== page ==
March 7, 2014

Recount shows strong job growth in California

California’s job market stuttered in January, but a just-completed recount of years past suggests the economic recovery has been stronger than previously believed – healthy enough, in fact, to erase most of the job loss from the recession.

California’s job market stuttered in January, but a just-completed recount of years past suggests the economic recovery has been stronger than previously believed – healthy enough, in fact, to erase most of the job loss from the recession.

The U.S. economy also reported better-than-expected job results for February, even though the national unemployment rate edged up to 6.7 percent.

All in all, a blizzard of new jobs data released Friday in Washington, D.C., and Sacramento showed the national and state economies continuing pretty much on the same recovery path they’ve followed since the recession ended. The numbers suggested generally steady growth but nothing spectacular. The same was true for the Sacramento regional economy.

“We’re not seeing any dramatic job gains or any dramatic job loss,” said Michael Bernick, a San Francisco labor lawyer and job-market analyst. “It’s likely in 2014 we’ll see the same.”

In California, unemployment fell to 8.1 percent in January, down from 8.3 percent, the Employment Development Department said. However, payrolls actually fell by 31,600 during the month. The two figures are based on different surveys and sometimes don’t move in the same direction; the payroll numbers are considered more reliable.

The EDD said Sacramento’s unemployment rate jumped to 8.3 percent in January, up from 7.5 percent in December. Payroll jobs declined by 11,600.

Economists said the lackluster January results for the state and Sacramento were more of a hiccup than anything else, and they said seasonal factors played a significant role. Retailers cut back after the holiday hiring season ended, and construction firms went into their usual winter hibernation.

Additionally, lack of snowfall in the Sierra in January may have hurt Sacramento’s job numbers. The leisure and hospitality sector, which includes the Sierra ski resorts, shrank slightly in January instead of taking on new workers.

“The drought, the lack of snow is showing up in the data a little bit,” said economist Jeff Michael of the University of the Pacific.

Beyond the January results, economists pointed with some enthusiasm to the annual revision of previous years’ data. That revealed more than 500,000 additional jobs statewide that hadn’t shown up in the payroll statistics until now.

With the revision, the state has now regained more than 80 percent of the roughly 1.4 million jobs that disappeared during the recession.

“It now looks like we have a whole bunch of jobs we didn’t have previously,” said Irena Asmundson, chief economist at the state Department of Finance. The new head count is “a better reflection” of the economy’s post-recession strength, she said.

She said the key factor was the inclusion of home-health care workers for the first time. Previously, their jobs didn’t appear in the payroll data because of privacy reasons, she said, although they did turn up in the calculation of the unemployment rate.

The new numbers also reflect the continued strength in the health care industry overall, which has been a growing business even as other sectors of the economy have faltered in recent years.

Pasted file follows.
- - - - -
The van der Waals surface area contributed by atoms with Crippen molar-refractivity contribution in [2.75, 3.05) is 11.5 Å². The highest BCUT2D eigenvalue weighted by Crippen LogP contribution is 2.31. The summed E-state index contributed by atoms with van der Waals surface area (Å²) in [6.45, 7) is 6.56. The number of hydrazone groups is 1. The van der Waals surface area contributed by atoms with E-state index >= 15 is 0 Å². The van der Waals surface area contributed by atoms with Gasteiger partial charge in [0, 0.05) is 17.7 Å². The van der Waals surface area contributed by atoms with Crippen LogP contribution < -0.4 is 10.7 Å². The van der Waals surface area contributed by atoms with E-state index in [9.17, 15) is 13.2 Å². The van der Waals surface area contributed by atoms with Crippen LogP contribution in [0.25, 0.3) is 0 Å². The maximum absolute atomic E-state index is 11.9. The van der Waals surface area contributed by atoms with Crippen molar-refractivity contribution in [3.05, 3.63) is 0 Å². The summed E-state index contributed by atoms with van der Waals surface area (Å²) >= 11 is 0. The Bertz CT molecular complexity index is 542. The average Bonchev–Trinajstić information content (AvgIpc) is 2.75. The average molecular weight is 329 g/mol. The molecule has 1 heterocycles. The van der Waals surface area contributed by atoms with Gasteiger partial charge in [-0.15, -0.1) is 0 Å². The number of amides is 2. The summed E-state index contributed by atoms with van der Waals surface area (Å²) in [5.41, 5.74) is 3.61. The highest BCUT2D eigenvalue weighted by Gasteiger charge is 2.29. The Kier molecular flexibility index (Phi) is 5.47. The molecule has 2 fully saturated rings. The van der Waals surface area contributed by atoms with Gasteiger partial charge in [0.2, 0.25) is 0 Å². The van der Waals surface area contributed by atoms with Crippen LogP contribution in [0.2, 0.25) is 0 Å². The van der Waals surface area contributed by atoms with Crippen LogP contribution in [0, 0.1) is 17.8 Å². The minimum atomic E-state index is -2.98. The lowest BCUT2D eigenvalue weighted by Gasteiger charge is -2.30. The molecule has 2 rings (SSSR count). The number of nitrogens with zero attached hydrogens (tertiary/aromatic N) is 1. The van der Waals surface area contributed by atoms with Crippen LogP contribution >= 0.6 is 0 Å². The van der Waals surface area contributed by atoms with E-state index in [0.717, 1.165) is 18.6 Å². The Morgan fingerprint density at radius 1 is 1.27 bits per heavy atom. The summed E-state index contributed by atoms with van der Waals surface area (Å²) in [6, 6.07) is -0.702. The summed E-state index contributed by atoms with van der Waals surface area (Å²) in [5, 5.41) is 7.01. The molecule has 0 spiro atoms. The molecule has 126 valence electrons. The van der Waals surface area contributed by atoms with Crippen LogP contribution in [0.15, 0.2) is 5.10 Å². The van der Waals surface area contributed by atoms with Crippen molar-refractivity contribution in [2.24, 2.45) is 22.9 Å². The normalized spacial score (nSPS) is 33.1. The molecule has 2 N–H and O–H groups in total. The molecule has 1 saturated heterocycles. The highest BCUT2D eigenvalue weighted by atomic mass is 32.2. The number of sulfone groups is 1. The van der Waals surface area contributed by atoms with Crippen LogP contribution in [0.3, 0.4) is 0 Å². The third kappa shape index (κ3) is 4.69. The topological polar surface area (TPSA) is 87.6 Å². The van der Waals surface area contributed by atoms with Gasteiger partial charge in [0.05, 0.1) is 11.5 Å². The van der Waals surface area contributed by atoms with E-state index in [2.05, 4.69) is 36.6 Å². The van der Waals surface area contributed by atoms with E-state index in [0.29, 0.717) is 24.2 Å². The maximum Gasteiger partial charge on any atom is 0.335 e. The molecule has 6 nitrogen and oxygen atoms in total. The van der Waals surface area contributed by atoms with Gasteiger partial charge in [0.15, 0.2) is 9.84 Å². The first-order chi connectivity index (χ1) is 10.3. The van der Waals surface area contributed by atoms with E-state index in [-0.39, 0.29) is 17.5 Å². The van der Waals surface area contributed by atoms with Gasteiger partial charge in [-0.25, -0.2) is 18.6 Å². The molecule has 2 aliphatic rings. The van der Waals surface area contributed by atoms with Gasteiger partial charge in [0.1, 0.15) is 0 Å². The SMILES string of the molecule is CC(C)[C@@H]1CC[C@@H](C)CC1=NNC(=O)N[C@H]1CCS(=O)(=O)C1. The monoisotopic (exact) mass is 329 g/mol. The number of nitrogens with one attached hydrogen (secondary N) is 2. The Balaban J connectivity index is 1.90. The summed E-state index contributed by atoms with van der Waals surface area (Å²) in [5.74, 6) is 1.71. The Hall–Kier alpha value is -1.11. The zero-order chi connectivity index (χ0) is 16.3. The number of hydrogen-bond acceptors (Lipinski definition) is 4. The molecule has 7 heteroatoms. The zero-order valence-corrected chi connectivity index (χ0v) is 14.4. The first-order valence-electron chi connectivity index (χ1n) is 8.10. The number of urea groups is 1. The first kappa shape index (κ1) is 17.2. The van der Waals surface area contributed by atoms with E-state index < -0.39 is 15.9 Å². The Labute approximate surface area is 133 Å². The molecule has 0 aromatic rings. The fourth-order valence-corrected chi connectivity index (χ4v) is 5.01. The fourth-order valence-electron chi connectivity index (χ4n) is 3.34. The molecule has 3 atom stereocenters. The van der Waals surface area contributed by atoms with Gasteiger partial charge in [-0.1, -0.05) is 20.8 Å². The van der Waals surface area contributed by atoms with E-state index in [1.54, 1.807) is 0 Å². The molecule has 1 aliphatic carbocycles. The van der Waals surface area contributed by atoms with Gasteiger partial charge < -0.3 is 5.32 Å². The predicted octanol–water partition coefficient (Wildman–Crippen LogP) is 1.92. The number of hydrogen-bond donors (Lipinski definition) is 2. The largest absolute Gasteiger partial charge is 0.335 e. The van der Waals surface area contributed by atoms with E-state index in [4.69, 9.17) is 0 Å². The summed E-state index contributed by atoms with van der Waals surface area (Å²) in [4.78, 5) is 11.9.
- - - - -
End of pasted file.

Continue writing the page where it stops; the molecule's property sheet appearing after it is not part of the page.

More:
“There’s definitely a constant need,” said Ken Erman, owner of Rx Staffing & Home Care in Sacramento. His business has grown more than 15 percent in the past year.

The job recount spotlighted strength in other economic sectors, too. In Sacramento, for instance, the construction industry picked up about 7,000 jobs that hadn’t been showing up in the payroll figures even though there was ample evidence that construction activity was perking up in the region.

“As an economist, the data looks more realistic,” said Michael, director of UOP’s Business Forecasting Center.

Economist Stephen Levy of the Center for Continuing Study of the California Economy said the revision provides further evidence that the California recovery has finally spread from the coastal cities to inland markets.

Fresno’s job growth in 2013 hit 4.1 percent, while Modesto’s was 3.1 percent and Sacramento’s was 2.3 percent.

Sacramento’s economy has been helped by vast improvement in the state budget picture. State government has added 4,100 jobs in the region since last January.

Other industries made gains as well. SARTA, the Sacramento Regional Technology Alliance, reported Friday that the area’s medical-technology sector added more than 1,000 jobs in 2013. That represented a 20 percent increase.

On the national level, the data for February showed employment strength in spite of wintry weather across much of the country. Employers added 175,000 jobs, an improvement over the 150,000 projected by economists. Unemployment edged up to 6.7 percent, an increase of a tenth of a percentage point, in part because more Americans entered the labor force.

The monthly job increase came after two months of job losses. The report “bodes well for job and income gains in the months ahead,” said economist Scott Anderson of Bank of the West, in a memo to reporters.

“After the deep freeze during the past couple of months, a bit of thaw appeared in the economy,” said Sung Won Sohn, economist at California State University, Channel Islands. “Businesses were less affected by the weather in February than they were in January. Consumers trudged through the cold and snow to get some fresh air.”

James Furman, chief of the White House Council of Economic Advisers, wrote on his blog that the February report would have been stronger if not for hundreds of thousands of employees forced to reduce their hours or miss work altogether because of bad weather.

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